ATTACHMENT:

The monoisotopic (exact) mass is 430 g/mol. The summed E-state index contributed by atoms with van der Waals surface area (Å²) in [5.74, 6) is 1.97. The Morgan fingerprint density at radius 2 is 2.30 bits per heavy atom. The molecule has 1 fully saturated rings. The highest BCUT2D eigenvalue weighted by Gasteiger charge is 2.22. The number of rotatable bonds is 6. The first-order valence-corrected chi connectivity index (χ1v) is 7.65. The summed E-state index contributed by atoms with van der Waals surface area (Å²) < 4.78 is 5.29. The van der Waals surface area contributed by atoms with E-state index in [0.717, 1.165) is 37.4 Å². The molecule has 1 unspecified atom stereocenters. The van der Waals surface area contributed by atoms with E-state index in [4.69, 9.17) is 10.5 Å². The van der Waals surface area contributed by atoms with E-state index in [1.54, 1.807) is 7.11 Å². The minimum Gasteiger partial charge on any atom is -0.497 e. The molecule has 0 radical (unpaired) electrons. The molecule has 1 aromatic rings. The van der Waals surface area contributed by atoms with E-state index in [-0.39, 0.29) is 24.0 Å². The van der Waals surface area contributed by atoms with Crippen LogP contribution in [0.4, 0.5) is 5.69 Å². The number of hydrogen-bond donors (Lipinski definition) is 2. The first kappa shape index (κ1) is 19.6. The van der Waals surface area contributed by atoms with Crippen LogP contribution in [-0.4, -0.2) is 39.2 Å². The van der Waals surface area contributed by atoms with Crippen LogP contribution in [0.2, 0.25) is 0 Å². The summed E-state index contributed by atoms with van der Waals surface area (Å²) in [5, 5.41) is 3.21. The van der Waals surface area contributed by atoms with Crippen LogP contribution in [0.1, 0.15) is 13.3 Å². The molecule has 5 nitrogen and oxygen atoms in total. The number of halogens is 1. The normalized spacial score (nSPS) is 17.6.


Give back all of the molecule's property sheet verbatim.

The monoisotopic (exact) mass is 430 g/mol. The summed E-state index contributed by atoms with van der Waals surface area (Å²) in [5.74, 6) is 1.97. The Morgan fingerprint density at radius 2 is 2.30 bits per heavy atom. The molecule has 1 fully saturated rings. The highest BCUT2D eigenvalue weighted by Gasteiger charge is 2.22. The number of rotatable bonds is 6. The first-order valence-corrected chi connectivity index (χ1v) is 7.65. The summed E-state index contributed by atoms with van der Waals surface area (Å²) < 4.78 is 5.29. The van der Waals surface area contributed by atoms with E-state index in [0.717, 1.165) is 37.4 Å². The molecule has 1 unspecified atom stereocenters. The van der Waals surface area contributed by atoms with E-state index in [4.69, 9.17) is 10.5 Å². The van der Waals surface area contributed by atoms with E-state index in [1.54, 1.807) is 7.11 Å². The minimum Gasteiger partial charge on any atom is -0.497 e. The molecule has 0 radical (unpaired) electrons. The molecule has 1 aromatic rings. The van der Waals surface area contributed by atoms with E-state index in [-0.39, 0.29) is 24.0 Å². The van der Waals surface area contributed by atoms with Crippen LogP contribution in [0.4, 0.5) is 5.69 Å². The number of hydrogen-bond donors (Lipinski definition) is 2. The first kappa shape index (κ1) is 19.6. The van der Waals surface area contributed by atoms with Crippen LogP contribution in [-0.4, -0.2) is 39.2 Å². The van der Waals surface area contributed by atoms with Crippen LogP contribution in [0.2, 0.25) is 0 Å². The summed E-state index contributed by atoms with van der Waals surface area (Å²) in [5, 5.41) is 3.21. The van der Waals surface area contributed by atoms with Crippen LogP contribution in [0.1, 0.15) is 13.3 Å². The molecule has 5 nitrogen and oxygen atoms in total. The number of halogens is 1. The normalized spacial score (nSPS) is 17.6.